A Congressional advisory commission on Thursday declined to issue recommendations on improving Medicare Advantage prior authorizations, MA data transparency, or lowering payments to inpatient rehabilitation facilities. 

The Medicare Payment Advisory Commission, in fact, uncharacteristically issued no recommendations in its required annual report to Congress. In addition, none of this year’s chapters were directly connected to skilled nursing payment policies.

MedPAC members, however, dedicated two full sections to their concerns about Medicare beneficiaries’ increasing reliance on MA plans, their inability to access some services without significant hurdles and a lack of transparency into patient encounters with those plans.

“Beneficiaries who enroll in MA accept provider networks and utilization management tools such as prior authorization in exchange for additional benefits such as reduced cost sharing, limits on out-of-pocket spending, and other benefits that MA plans can provide,” report authors acknowledge. “On the one hand, these tools have the potential to promote more efficient care, including better quality outcomes. On the other hand, misapplication of these tools could lead to beneficiaries struggling with delays or denials of needed care.”

Plans most often require prior authorization for “relatively expensive services,” including skilled  nursing stays, Part B drugs and inpatient hospital stays, MedPAC reported. A recent study found that plans’ use of prior authorizations increased from 2009 to 2019 for most service categories. 

Overall, 95% of prior authorization requests were granted, but denials ranged from 3% to 12% depending on the plan. In the 11% of denials that were appealed, MedPAC reported that 80% were overturned. Although that shows a significant number of wins, the extra work required to get needed patient care covered has been a constant and growing complaint among nursing home staff.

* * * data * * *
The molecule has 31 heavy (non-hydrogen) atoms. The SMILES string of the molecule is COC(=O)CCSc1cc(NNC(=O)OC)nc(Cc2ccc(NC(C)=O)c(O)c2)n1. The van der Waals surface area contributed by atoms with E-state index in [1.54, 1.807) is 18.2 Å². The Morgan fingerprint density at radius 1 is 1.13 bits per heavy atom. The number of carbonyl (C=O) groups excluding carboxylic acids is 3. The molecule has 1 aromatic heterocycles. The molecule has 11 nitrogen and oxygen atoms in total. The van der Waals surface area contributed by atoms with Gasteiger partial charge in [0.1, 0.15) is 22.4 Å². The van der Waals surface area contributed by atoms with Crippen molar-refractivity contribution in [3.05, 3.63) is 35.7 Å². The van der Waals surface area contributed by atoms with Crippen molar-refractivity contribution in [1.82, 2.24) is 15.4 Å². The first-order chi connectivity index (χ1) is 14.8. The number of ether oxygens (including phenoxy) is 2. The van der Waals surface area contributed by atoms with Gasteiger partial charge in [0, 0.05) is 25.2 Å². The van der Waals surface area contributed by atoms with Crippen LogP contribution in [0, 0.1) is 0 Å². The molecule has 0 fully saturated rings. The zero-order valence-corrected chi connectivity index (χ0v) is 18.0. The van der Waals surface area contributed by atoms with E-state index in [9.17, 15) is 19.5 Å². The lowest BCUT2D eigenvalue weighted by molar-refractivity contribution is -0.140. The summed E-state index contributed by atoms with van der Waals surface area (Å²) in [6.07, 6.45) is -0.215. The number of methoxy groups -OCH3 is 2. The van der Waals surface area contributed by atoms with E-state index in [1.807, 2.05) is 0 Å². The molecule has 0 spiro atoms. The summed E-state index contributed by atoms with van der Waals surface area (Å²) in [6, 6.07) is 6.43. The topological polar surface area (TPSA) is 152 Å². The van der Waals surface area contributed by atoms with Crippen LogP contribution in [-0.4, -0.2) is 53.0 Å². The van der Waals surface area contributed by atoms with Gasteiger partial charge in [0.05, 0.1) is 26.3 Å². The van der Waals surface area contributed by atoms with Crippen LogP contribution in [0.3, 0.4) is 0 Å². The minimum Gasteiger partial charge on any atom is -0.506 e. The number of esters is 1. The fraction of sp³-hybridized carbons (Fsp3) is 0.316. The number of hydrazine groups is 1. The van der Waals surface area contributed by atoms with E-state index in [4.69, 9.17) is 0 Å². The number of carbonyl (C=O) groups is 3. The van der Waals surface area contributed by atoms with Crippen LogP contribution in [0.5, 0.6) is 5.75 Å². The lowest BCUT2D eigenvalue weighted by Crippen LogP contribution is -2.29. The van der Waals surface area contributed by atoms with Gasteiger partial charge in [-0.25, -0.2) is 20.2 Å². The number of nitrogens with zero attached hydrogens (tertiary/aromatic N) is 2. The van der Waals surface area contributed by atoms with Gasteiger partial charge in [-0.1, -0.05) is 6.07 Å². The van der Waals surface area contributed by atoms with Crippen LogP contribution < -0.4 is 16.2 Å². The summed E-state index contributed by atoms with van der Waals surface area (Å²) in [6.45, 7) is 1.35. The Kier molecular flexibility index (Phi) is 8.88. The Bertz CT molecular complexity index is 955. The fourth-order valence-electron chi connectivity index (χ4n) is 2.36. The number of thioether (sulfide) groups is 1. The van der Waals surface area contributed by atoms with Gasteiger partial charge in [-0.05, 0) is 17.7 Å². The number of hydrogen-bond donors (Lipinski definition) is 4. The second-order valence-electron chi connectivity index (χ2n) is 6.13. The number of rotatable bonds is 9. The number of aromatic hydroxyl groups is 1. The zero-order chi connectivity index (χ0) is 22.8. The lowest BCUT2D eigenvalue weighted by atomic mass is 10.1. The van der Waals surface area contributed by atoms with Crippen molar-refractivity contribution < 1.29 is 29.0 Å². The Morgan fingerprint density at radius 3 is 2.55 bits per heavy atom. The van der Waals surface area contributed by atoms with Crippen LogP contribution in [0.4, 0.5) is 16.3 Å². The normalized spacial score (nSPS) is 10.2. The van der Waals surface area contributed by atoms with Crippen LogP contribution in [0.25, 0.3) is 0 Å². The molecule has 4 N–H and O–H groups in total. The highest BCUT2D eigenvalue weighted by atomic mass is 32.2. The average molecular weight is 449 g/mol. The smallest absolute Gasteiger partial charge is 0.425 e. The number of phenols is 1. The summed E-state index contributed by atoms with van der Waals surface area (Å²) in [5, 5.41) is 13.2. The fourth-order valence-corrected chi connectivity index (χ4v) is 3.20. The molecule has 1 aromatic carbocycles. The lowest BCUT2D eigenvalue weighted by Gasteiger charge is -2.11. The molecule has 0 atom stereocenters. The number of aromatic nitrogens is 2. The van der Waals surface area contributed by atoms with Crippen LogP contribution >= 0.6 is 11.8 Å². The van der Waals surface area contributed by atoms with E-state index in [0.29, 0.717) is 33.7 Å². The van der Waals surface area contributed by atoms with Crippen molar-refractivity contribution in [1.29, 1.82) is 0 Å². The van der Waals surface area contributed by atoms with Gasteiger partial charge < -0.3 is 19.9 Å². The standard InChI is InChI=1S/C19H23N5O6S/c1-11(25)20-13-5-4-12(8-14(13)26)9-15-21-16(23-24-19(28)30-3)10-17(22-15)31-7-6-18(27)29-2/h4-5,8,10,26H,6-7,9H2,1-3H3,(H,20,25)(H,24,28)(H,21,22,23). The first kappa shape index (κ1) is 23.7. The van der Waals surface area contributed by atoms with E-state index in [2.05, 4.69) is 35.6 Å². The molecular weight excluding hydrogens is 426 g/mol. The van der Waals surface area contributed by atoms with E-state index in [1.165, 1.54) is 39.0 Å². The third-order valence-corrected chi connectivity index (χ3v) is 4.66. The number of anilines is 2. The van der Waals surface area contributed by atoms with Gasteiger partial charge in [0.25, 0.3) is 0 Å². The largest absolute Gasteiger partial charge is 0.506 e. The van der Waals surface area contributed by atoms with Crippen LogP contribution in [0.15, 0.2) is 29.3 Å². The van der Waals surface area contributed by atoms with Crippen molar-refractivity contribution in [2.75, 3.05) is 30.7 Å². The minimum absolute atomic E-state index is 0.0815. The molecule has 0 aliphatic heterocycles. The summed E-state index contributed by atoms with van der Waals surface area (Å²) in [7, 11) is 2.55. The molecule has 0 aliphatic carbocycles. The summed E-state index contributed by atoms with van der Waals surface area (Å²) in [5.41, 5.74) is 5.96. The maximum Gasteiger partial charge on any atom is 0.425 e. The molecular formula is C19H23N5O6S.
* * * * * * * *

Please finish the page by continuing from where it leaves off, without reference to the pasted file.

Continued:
Prior authorization can be a health risk for patients if needed care is delayed or denied, MedPAC reiterated.

The Centers for Medicare & Medicaid Services has recently adopted a series of measures to streamline and better track the use of prior authorizations. Those changes, including an online portal meant to make the need for and submission of authorization requests easier, are expected to be in effect by 2027.

MedPAC members also continue to seek better MA data that would allow researchers and policymakers to more easily compare use and benefits against traditional, fee-for-service Medicare.

Despite seeing some improvement in data reporting, the commission reminded Congress that it previously made an unacted-recommendation to require the Health and Human Services secretary to withhold partial payments from MA plans that fail to submit data according to improved data requirements.

Also tucked into the six-chapter, 269-page report was a debate about reducing payments for some services provided in inpatient rehabilitation facilities. IRF Medicare margins have exceeded 10% for 20 years, even as the number of such facilities has fallen by hundreds to about 1,220. 

In 2018, OIG concluded that the high profitability may have created incentives for IRFs to admit patients inappropriately. The commission wants a better way to determine who truly needs care in an IRF, which could then lead to more SNF admissions.

The commission considered three new ways to reduce IRF payments, but ultimately decided not to move forward with any of them.  Instead, they encouraged Congress to reconsider a standing recommendation to lower payment rates for all IRF cases.